The Chesapeake Bay Bridge, which takes Route 50 across the Chesapeake Bay between the Kent Island and Annapolis areas, is officially named The William Preston Lane Jr. Memorial (Bay) Bridge – but most locals refer to it simply as the “Bay Bridge,” or sometimes the Chesapeake Bridge. The Bridge is 4.2 miles long – one of the longest over water structures in the world. The Bay Bridge is actually two side-by-side bridges with two lanes of traffic on each span. The first bridge (eastbound span) opened in July of 1952 and the second bridge (westbound span) opened in June of 1973.
The Bay Bridge is named after William Preston Lane, Jr., who was the 52nd Governor of Maryland when construction of the first span began. The first bridge had two lanes, was opened on July 30, 1952, and cost $45 million. The second bridge had three lanes, was a "modernized look alike", and cost $148 million.
A shot of the Center of the Chesapeake Bay Bridge including both the East and West Bound Spans taken January 9th, 2003 and published in July of 2006. It was shot with a Cannon EOS-1DS with a focal length of 70mm, exposure was 1/400 @ f/14 with an ISO Speed of 200.
Chesapeake Bay Bridge from the Western Shore of Maryland on May 21st, 2006 with a view of Mezick Ponds and part of Sandy Point State Park in the left corner. This picture was taken with the Cannon EOS- 1DS with a focal length of 32mm and a exposure of 1/500 @ f/5 with a ISO speed of 400.
A photograph from Whitehall Creek, near Hackett Point on the Western Shore of Maryland, with the Chesapeake Bay Bridge in the background. Also visible are Goose Pond, Moss Pond, Love Point, and the mouth of the Chester River. The photo was take on August 16th, 2006 with a Canon EOS-1DS , set with a focal length of 55mm with a exposure of 1/400 @ f/11 and had a ISO speed of 400.
The East and West Bound spans of the Chesapeake Bay Bridge on November 10th, 2004 with very little water traffic. Shot with the Cannon EOS-1DS with the settings of focal length of 70mm, exposure 1/500 @ f/20, and ISO speed 200.
The United States Naval Academy on the Severn River, Annapolis, MD. This image is an aerial view from an altitude of 1300’ of the main campus of the USNA. Also visible are both Spa Creek and College Creek , the Severn River and downtown Annapolis, all surrounding the academy. A few other points of interest are: Rip Miller Field (upper right corner), the Annapolis Yacht Basin, Severn Sailing Association, the (undamaged) Annapolis Yacht Cub (bottom of the image), Halsey Field House and Bancroft Hall (center of the image).
Here is a link to a good map and a great cross reference for this image showing the USNA. http://www.mappery.com/map-of/United-States-Naval-Academy-Map
When the founders of the United States Naval Academy were looking for a suitable location, it was reported that then Secretary of the Navy George Bancroft decided to move the naval school to "the healthy and secluded" location of Annapolis in order to rescue midshipmen from "the temptations and distractions that necessarily connect with a large and populous city." The Philadelphia Naval Asylum School was its predecessor. Four of the original seven faculty members came from Philadelphia. Other small naval schools in New York City, Norfolk, Va., and Boston, Mass. also existed in the early days of the United States. Since that time the naval academy has had a rich history.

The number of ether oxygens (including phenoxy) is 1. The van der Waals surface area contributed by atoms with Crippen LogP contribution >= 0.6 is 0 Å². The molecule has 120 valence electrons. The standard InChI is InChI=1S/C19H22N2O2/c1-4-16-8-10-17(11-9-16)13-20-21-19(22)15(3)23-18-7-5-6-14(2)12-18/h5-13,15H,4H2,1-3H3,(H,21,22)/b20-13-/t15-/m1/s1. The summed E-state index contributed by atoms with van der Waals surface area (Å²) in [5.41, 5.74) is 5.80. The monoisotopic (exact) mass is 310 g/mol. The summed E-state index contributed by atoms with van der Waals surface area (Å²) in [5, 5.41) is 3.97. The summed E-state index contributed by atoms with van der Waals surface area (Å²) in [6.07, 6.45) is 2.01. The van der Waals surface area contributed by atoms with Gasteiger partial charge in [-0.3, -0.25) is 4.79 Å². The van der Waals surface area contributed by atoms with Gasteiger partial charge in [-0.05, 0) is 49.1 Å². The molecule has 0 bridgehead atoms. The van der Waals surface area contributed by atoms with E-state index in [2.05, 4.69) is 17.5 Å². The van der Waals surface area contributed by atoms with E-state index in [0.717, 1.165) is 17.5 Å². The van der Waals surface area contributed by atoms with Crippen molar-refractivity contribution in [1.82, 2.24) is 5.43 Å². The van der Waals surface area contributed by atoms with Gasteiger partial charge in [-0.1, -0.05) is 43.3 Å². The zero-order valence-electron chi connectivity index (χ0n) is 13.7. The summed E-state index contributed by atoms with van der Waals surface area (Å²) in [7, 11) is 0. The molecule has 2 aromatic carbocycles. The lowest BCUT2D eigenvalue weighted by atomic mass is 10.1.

This image was captured back in July of 2009. It is just one example of the many aerial images of the Chesapeake Bay area taken over many years by Aloft Aerial Photography. www.flyaloft.com
These aerial photographs were taken in 2009 by Aloft Photography of the Chestertown Downrigging Festival. Many Historic ships docked in the two block area of the Chestertown Waterfront in Chestertown, Maryland for the Downrigging Festival. In 2009 Four of the Ships who participated were the Lady Baltimore, the Pride of Baltimore II, the Sultana, and Kalmar Nyckel.
As of the autumn of 2015, Sultana’s Downrigging Weekend Tall Ship and Wooden Boat Festival has evolved into one of the largest annual Tall Ship gatherings on the East Coast. It all started back in November, 2001, when the newly launched schooner SULTANA and the PRIDE OF BALTIMORE II, took a casual sail together on the Chester River the weekend before both vessels “downrigged” for the winter. The combination of a stiff breeze, the fall colors at their peak, and thousands of waterfowl flying overhead, made it a day few on board either vessel would soon forget. “We’ll have to do this again next year,” remarked both Captains – and so Downrigging Weekend was born.